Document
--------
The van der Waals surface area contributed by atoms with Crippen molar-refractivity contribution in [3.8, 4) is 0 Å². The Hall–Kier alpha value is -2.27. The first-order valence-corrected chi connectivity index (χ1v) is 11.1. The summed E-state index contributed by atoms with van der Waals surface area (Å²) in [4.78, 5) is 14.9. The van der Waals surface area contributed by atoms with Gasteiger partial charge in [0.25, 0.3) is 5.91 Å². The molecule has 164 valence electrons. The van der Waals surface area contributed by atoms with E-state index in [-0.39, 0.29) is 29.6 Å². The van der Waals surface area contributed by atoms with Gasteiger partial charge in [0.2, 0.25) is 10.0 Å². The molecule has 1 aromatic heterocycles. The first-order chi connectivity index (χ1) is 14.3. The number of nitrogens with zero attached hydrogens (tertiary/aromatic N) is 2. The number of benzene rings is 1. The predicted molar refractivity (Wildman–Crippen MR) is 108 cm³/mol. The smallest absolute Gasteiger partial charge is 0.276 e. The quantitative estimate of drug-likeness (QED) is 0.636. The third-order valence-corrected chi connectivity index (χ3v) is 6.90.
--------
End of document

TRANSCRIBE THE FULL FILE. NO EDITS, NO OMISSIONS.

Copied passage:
The van der Waals surface area contributed by atoms with Crippen molar-refractivity contribution in [3.8, 4) is 0 Å². The Hall–Kier alpha value is -2.27. The first-order valence-corrected chi connectivity index (χ1v) is 11.1. The summed E-state index contributed by atoms with van der Waals surface area (Å²) in [4.78, 5) is 14.9. The van der Waals surface area contributed by atoms with Gasteiger partial charge in [0.25, 0.3) is 5.91 Å². The molecule has 164 valence electrons. The van der Waals surface area contributed by atoms with E-state index in [-0.39, 0.29) is 29.6 Å². The van der Waals surface area contributed by atoms with Gasteiger partial charge in [0.2, 0.25) is 10.0 Å². The molecule has 1 aromatic heterocycles. The first-order chi connectivity index (χ1) is 14.3. The number of nitrogens with zero attached hydrogens (tertiary/aromatic N) is 2. The number of benzene rings is 1. The predicted molar refractivity (Wildman–Crippen MR) is 108 cm³/mol. The smallest absolute Gasteiger partial charge is 0.276 e. The quantitative estimate of drug-likeness (QED) is 0.636. The third-order valence-corrected chi connectivity index (χ3v) is 6.90.